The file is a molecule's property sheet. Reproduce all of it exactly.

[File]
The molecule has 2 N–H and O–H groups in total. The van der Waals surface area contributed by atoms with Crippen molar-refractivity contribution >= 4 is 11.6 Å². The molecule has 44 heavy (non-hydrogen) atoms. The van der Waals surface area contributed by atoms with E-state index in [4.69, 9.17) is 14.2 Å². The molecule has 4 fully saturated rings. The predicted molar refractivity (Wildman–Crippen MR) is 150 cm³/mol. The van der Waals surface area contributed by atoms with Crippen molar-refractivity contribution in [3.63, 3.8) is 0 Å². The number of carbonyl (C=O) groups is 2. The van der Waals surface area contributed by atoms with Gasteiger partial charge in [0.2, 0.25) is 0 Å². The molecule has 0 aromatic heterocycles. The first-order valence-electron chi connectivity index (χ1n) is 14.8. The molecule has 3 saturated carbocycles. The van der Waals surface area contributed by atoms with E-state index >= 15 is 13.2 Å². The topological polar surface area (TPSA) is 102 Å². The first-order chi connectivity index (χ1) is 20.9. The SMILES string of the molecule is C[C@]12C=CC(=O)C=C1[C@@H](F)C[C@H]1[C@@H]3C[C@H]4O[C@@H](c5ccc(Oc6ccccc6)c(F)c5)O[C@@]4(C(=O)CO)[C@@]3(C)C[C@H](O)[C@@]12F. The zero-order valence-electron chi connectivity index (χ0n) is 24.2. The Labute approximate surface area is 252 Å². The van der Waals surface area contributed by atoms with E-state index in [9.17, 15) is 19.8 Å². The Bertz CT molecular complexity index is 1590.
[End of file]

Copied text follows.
The molecule has 2 N–H and O–H groups in total. The van der Waals surface area contributed by atoms with Crippen molar-refractivity contribution >= 4 is 11.6 Å². The molecule has 44 heavy (non-hydrogen) atoms. The van der Waals surface area contributed by atoms with E-state index in [4.69, 9.17) is 14.2 Å². The molecule has 4 fully saturated rings. The predicted molar refractivity (Wildman–Crippen MR) is 150 cm³/mol. The van der Waals surface area contributed by atoms with Crippen molar-refractivity contribution in [3.63, 3.8) is 0 Å². The number of carbonyl (C=O) groups is 2. The van der Waals surface area contributed by atoms with Gasteiger partial charge in [0.2, 0.25) is 0 Å². The molecule has 0 aromatic heterocycles. The first-order valence-electron chi connectivity index (χ1n) is 14.8. The molecule has 3 saturated carbocycles. The van der Waals surface area contributed by atoms with E-state index >= 15 is 13.2 Å². The topological polar surface area (TPSA) is 102 Å². The first-order chi connectivity index (χ1) is 20.9. The SMILES string of the molecule is C[C@]12C=CC(=O)C=C1[C@@H](F)C[C@H]1[C@@H]3C[C@H]4O[C@@H](c5ccc(Oc6ccccc6)c(F)c5)O[C@@]4(C(=O)CO)[C@@]3(C)C[C@H](O)[C@@]12F. The zero-order valence-electron chi connectivity index (χ0n) is 24.2. The Labute approximate surface area is 252 Å². The van der Waals surface area contributed by atoms with E-state index in [9.17, 15) is 19.8 Å². The Bertz CT molecular complexity index is 1590.